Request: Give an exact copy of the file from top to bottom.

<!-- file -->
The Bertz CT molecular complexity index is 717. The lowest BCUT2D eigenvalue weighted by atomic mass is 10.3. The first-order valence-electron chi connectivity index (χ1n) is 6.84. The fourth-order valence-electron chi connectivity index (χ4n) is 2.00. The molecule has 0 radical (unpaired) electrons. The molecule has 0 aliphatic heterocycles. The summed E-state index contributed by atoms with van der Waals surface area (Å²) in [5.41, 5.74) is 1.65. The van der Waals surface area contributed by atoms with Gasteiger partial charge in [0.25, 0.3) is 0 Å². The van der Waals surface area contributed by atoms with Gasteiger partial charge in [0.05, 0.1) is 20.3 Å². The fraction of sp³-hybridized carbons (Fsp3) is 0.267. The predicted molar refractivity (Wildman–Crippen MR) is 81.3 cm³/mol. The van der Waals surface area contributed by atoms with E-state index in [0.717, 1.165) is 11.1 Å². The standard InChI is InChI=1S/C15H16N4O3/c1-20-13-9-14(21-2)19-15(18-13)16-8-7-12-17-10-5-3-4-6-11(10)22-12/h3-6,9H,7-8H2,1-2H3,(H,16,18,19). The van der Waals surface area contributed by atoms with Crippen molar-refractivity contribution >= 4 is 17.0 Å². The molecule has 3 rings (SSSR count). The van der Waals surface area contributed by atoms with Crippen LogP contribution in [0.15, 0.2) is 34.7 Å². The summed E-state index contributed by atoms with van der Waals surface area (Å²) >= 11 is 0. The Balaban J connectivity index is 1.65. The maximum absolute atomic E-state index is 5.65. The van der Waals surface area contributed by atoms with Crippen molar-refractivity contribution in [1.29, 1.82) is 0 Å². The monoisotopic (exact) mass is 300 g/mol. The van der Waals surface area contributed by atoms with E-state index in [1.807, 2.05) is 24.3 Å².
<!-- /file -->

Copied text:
The Bertz CT molecular complexity index is 717. The lowest BCUT2D eigenvalue weighted by atomic mass is 10.3. The first-order valence-electron chi connectivity index (χ1n) is 6.84. The fourth-order valence-electron chi connectivity index (χ4n) is 2.00. The molecule has 0 radical (unpaired) electrons. The molecule has 0 aliphatic heterocycles. The summed E-state index contributed by atoms with van der Waals surface area (Å²) in [5.41, 5.74) is 1.65. The van der Waals surface area contributed by atoms with Gasteiger partial charge in [0.25, 0.3) is 0 Å². The van der Waals surface area contributed by atoms with Gasteiger partial charge in [0.05, 0.1) is 20.3 Å². The fraction of sp³-hybridized carbons (Fsp3) is 0.267. The predicted molar refractivity (Wildman–Crippen MR) is 81.3 cm³/mol. The van der Waals surface area contributed by atoms with E-state index in [0.717, 1.165) is 11.1 Å². The standard InChI is InChI=1S/C15H16N4O3/c1-20-13-9-14(21-2)19-15(18-13)16-8-7-12-17-10-5-3-4-6-11(10)22-12/h3-6,9H,7-8H2,1-2H3,(H,16,18,19). The van der Waals surface area contributed by atoms with Crippen molar-refractivity contribution >= 4 is 17.0 Å². The molecule has 3 rings (SSSR count). The van der Waals surface area contributed by atoms with Crippen LogP contribution in [0.15, 0.2) is 34.7 Å². The summed E-state index contributed by atoms with van der Waals surface area (Å²) >= 11 is 0. The Balaban J connectivity index is 1.65. The maximum absolute atomic E-state index is 5.65. The van der Waals surface area contributed by atoms with Crippen molar-refractivity contribution in [1.29, 1.82) is 0 Å². The monoisotopic (exact) mass is 300 g/mol. The van der Waals surface area contributed by atoms with E-state index in [1.807, 2.05) is 24.3 Å².